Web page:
Wednesday, February 27, 2013


Friday, February 22, 2013

Life Always Has Its Lumps

Lots of things transpired during my 6 month blog hiatus. Turns out, life rolls on whether you blog about it or not. The high, lows and everything in between. Once upon a time I shared them all with y'all because that is how friends are. And frankly doing so helped hone my writing skills and turn me into a better writer. 

Today I'd like to share some of my writing that also happens to tie into perhaps the most significant event that happened during my blogging hiatus.

I was raised by a single mother that had to work full-time to support me and my brother. I was lucky enough to have a great set of grandparents that also were heavily involved in my life. Many of y'all have read the memoir I wrote about my grandfather's passing in conjunction with the birth and subsequent heart surgery of my oldest son.  Sadly back in December my grandmother joined my grandfather in the everafter. 
My Granny Howery shaped who I am as she was second only to my mom in influence in my life. As many of you know I've been working on a comedic memoir/cookbook/manifesto title Lettuce Is The Devil. Until my grandmother's passing I'd never shared one scrap of that project, but Chapter 3 showcased much of how I felt and was influenced by my grandmother so I shared it on Facebook and today I want to share it with those of you who do not follow me there. Today I've added a few photos to enhance the story.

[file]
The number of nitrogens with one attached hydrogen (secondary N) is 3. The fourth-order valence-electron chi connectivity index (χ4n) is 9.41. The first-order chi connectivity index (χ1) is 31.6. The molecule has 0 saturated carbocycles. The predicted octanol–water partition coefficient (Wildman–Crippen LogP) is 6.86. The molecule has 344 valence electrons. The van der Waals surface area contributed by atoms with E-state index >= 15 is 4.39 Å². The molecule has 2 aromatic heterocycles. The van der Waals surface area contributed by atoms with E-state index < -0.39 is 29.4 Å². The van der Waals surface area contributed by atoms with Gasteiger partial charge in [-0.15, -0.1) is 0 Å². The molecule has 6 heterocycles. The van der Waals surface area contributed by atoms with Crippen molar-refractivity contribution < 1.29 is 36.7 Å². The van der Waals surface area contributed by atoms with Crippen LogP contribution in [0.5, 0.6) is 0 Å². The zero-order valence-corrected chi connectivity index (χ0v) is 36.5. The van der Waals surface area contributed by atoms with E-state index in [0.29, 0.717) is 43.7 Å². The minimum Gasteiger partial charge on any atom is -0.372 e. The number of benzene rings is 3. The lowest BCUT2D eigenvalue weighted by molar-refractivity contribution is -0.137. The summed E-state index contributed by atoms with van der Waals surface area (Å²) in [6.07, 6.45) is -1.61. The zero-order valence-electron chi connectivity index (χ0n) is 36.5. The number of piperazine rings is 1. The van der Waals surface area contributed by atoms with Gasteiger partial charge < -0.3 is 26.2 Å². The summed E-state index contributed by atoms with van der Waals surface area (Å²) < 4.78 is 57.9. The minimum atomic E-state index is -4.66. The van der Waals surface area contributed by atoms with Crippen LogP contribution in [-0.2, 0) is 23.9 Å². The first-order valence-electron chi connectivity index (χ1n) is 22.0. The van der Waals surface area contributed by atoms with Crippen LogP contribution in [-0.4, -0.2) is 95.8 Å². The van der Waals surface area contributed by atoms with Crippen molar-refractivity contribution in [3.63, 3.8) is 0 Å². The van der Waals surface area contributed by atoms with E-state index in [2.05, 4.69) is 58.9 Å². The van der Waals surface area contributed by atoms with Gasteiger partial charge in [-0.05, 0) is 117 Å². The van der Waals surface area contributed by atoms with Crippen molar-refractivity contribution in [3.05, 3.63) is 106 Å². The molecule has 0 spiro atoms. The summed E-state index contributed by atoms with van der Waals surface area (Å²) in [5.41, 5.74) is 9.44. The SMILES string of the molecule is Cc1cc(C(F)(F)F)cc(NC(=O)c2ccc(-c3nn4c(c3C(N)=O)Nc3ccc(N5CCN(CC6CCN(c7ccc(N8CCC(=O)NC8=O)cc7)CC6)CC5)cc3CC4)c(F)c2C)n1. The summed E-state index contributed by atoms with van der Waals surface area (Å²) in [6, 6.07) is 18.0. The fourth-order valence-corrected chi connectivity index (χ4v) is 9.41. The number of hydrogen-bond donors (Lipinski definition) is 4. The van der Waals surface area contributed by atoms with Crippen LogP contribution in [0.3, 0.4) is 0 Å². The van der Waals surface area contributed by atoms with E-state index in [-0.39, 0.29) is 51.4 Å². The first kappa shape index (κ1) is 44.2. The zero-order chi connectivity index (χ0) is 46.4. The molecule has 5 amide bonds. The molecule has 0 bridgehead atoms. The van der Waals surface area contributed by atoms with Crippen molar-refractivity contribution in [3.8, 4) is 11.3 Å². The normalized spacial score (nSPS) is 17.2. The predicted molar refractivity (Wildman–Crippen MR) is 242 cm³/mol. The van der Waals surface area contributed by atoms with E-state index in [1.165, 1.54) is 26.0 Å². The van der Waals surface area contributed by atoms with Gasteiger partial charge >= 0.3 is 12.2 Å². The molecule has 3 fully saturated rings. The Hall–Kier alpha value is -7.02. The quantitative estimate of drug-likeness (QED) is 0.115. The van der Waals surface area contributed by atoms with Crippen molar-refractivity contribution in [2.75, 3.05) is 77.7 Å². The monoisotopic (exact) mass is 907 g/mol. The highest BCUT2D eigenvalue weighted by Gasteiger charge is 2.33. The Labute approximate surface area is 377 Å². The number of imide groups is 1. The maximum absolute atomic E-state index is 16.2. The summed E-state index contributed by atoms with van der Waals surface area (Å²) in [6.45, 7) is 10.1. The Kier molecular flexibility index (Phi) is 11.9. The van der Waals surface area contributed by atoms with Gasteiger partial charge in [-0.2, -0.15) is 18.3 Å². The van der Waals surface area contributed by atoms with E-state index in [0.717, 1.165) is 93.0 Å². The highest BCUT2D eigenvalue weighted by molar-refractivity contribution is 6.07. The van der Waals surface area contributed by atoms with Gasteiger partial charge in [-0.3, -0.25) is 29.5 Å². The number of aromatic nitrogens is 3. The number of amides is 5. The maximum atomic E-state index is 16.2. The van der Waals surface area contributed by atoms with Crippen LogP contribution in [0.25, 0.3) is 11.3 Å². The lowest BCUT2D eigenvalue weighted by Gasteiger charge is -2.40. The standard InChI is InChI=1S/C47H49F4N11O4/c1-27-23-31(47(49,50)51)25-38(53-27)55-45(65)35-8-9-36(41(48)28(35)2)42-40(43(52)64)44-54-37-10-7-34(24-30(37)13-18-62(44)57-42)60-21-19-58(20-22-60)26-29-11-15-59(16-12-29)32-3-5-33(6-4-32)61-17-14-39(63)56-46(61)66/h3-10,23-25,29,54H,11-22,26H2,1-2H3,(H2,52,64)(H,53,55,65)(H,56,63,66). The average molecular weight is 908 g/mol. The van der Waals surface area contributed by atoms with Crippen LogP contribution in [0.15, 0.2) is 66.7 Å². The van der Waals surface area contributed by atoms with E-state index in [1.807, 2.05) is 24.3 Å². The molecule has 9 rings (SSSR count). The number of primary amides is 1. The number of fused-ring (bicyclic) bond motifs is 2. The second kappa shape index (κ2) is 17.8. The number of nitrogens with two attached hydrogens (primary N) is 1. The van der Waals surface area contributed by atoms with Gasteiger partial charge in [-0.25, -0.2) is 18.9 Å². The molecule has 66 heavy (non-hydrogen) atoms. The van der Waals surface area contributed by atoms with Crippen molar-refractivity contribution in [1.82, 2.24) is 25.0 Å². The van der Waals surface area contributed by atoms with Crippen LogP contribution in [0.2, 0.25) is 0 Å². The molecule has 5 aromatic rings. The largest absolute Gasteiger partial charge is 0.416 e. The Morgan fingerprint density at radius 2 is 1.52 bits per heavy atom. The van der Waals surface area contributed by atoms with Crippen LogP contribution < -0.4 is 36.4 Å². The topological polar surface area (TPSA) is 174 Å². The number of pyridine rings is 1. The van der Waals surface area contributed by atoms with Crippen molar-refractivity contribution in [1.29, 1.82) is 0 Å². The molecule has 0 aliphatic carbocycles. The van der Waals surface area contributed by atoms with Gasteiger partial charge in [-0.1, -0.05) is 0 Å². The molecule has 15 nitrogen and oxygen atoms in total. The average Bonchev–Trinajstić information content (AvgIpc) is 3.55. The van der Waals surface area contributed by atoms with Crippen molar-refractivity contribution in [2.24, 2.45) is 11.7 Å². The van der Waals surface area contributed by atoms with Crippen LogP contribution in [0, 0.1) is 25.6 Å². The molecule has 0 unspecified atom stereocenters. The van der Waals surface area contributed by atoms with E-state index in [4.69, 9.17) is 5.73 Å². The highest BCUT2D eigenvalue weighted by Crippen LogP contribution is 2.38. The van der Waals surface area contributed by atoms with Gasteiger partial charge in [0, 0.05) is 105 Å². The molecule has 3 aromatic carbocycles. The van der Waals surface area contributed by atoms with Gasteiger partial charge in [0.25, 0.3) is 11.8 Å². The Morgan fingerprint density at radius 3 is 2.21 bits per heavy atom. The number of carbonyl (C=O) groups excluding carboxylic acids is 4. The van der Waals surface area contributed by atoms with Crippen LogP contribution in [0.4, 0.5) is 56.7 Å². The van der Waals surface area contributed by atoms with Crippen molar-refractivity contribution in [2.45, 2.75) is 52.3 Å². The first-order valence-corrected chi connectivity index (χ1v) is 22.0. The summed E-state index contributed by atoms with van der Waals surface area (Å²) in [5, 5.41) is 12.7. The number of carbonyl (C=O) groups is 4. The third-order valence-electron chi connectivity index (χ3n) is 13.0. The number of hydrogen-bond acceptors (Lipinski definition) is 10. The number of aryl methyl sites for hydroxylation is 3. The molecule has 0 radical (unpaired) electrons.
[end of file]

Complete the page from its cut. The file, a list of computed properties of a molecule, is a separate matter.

From Chapter 3 of Lettuce Is the Devil : The Culinary Dogma of a Devout Meat Man

If I had a dollar for every time I’ve proclaimed the words, “Lettuce is the Devil,” I’d have enough money to purchase a lush mountain valley, complete with a herd of well-marbled Bonsmara beef cattle and a gurgling stream, teaming with fat and hungry trout and meandering by a nice spacious log cabin, containing two huge copper beer vats -- full to the brim of dark malty ale. Yes, my friends I would be in Meat Man utopia. 

But alas, spreading the gospel has not brought me that kind of fame or fortune to this point, which is why I thank you for purchasing this tomè and helping to remedy that gross injustice. Furthermore, now seems like a fine time for me to point out that this book would make a fine gift to all your friends, family and fellow countrymen, whether they happen to already be a righteous member of the meat loving brethren in need of fellowship, or a sinful, veggie-phyte in dire need of enlightenment.